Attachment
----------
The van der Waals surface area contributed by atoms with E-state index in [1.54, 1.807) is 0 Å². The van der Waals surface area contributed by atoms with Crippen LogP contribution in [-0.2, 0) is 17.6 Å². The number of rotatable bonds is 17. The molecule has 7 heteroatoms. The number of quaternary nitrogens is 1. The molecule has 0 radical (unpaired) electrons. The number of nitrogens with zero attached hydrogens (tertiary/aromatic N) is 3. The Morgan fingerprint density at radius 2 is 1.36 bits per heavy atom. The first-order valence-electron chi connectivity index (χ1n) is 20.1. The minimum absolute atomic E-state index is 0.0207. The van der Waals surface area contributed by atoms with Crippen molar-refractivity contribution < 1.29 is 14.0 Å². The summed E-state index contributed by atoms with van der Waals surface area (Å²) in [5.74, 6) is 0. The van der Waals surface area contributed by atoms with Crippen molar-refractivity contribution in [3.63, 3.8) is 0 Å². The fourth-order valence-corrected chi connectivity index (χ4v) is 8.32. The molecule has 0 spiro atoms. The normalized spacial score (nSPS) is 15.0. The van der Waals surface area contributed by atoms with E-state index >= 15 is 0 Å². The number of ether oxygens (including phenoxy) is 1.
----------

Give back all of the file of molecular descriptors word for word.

The van der Waals surface area contributed by atoms with E-state index in [1.54, 1.807) is 0 Å². The van der Waals surface area contributed by atoms with Crippen LogP contribution in [-0.2, 0) is 17.6 Å². The number of rotatable bonds is 17. The molecule has 7 heteroatoms. The number of quaternary nitrogens is 1. The molecule has 0 radical (unpaired) electrons. The number of nitrogens with zero attached hydrogens (tertiary/aromatic N) is 3. The Morgan fingerprint density at radius 2 is 1.36 bits per heavy atom. The first-order valence-electron chi connectivity index (χ1n) is 20.1. The minimum absolute atomic E-state index is 0.0207. The van der Waals surface area contributed by atoms with Crippen molar-refractivity contribution < 1.29 is 14.0 Å². The summed E-state index contributed by atoms with van der Waals surface area (Å²) in [5.74, 6) is 0. The van der Waals surface area contributed by atoms with Crippen molar-refractivity contribution in [3.63, 3.8) is 0 Å². The fourth-order valence-corrected chi connectivity index (χ4v) is 8.32. The molecule has 0 spiro atoms. The normalized spacial score (nSPS) is 15.0. The van der Waals surface area contributed by atoms with E-state index >= 15 is 0 Å². The number of ether oxygens (including phenoxy) is 1.